The makeup is coming, be prepared. There are two parts on the course:
deterministic systems and random systems. The main idea behind both
parts is *computational thinking*. You should be able to

- Understand the question and what is the expected answer
- Decompose (separate) a complex problem into smaller and simpler parts, and then combine them
- Find patterns in the parts that allow you to simplify even more by using loops, regular functions or recursive functions.
- Generalize one particular case into generic (abstract) cases that can be applied in other contexts.
- Write the algorithm in a computer language, in this case R.

In the exam, most of the errors were in the last part. Many people forgot the rules of R:

- How to make a vector,
- How to use indices,
- How to write a loop,
- How to write a function,
- How to read the R manual and understand it.

You can read all the previous classes, and even watch some very good
YouTube videos. But that does not make you learn, even if you
*feel* like learning. To really learn, you need to practice.

I like to tell this analogy. Let’s say we are studying to be a musician. You read about music, listen a lot of music, and you can recognize every author, style and instruments. You can talk about music, even be a music critic, but you will not be a musician. (This is my case). If instead you play an instrument, and practice regularly, you will remember songs and themes, and you will be able to perform as a cover band. (Some people in our course is at this level). What we really need to do is to make your own music. We cannot be successful if we always play the same songs with the same instruments. You need to make your own music. Of course, you are not starting from zero in this course. We give you the questions and the expected answers. It is much easier than real life.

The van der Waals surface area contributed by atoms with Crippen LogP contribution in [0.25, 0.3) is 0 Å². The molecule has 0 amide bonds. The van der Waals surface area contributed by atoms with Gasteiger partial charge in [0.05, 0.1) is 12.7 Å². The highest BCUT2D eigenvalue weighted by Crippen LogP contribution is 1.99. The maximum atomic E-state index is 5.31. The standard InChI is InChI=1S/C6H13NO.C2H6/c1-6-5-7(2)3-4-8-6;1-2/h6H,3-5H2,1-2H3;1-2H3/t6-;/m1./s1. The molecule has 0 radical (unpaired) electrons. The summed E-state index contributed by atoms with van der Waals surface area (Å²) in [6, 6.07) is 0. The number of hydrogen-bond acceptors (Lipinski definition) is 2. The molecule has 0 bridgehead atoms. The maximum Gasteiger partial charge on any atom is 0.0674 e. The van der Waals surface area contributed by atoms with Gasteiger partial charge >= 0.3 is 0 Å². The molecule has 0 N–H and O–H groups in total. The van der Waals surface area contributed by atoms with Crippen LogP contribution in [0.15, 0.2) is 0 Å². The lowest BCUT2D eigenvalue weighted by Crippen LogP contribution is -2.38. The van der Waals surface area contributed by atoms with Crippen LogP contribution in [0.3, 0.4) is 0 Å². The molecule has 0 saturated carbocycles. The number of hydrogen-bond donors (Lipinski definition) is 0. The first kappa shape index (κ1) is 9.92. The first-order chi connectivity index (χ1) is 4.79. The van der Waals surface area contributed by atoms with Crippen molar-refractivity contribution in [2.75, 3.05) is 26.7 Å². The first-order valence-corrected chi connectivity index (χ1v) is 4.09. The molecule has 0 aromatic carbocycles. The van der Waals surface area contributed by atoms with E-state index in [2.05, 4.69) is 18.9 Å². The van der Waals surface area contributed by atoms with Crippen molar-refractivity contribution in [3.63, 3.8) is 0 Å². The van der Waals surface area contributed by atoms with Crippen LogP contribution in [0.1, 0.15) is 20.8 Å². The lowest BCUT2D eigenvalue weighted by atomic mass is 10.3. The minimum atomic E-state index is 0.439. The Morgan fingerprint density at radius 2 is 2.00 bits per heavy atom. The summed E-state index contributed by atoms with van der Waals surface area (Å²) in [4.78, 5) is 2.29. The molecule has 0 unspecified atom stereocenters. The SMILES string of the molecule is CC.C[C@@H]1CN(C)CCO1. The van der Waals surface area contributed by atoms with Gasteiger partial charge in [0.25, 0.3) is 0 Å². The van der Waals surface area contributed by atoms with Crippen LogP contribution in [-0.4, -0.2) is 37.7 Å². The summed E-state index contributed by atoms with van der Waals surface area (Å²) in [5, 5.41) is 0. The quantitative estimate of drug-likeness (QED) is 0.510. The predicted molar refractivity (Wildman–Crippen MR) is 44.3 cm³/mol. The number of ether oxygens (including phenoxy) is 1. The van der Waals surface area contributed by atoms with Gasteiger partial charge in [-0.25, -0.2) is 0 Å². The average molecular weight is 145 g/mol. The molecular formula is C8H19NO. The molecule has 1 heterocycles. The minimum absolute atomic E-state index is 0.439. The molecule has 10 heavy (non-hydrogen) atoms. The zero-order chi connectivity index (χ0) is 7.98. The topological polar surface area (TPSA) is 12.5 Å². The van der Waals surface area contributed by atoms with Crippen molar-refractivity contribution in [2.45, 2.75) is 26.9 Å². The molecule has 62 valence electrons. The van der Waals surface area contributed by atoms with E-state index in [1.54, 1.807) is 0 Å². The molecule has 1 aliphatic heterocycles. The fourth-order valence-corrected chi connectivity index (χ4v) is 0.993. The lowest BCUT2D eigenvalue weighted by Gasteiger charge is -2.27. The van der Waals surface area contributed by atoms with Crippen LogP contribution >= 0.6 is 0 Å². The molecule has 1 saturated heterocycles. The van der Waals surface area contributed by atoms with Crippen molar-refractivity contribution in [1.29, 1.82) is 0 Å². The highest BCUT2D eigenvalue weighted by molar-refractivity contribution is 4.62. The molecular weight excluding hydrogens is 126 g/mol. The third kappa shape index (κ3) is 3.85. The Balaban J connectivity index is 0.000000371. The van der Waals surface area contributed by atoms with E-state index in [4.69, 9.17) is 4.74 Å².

The following exercises are **hard**. Much harder than
the makeup exam. To solve them, you need all the tools we have used
before. It is a triathlon. Each partial answer will be a step towards
success. If you work on these exercises, you have much better chance
with the makeup exam.

Today I’m giving you open questions without hints, so you have the chance of finding your own solutions. Also, giving you more hints will take longer, and it is better that you start exercising soon.

# Game of dice

My friend Vincent, from France, showed me this game that he studies with first-year students. The game is played by tossing two blue dice and one red dice. You win the game if the sum of the two blue dice is equal to the value of the red one.

- What is the probability of each sum-of-two-dice value? Simulate the blue dice 10000 times and draw a barplot of the frequency of each sum value.
- What is the probability of winning the game? Write a function
`one_game()`

to represent one game. The function should simulate three dice and return`TRUE`

when the sum of the two blue dice is equal to the value of the red dice. Then calculate the average number of games when the result is`TRUE`

. - If the game is played 100 times, what is the probability of never
winning? Now you should make a function
`hundred_games()`

that plays`one_game()`

one hundred times, and returns`TRUE`

when all the games were lost. Finally, simulate`hundred_games()`

for 10000 times and calculate the average number of times the result is`TRUE`

. - Some players (around 10%) cheat and use a loaded blue dice that always gives the value 1. What is the probability of winning in this case?
- (Bonus) Someone just won one game. What is the probability that the player was cheating?

# Hot hand in Basketball

Fanatics of basketball, and TV sports speakers, believe that when a player shots a successful ball, then it is more probable that he will have another success. This is called “hot hand”, or “success breed success”. But this may be just chance. To test this, we will assume that the player has 80% chance of a successful shot.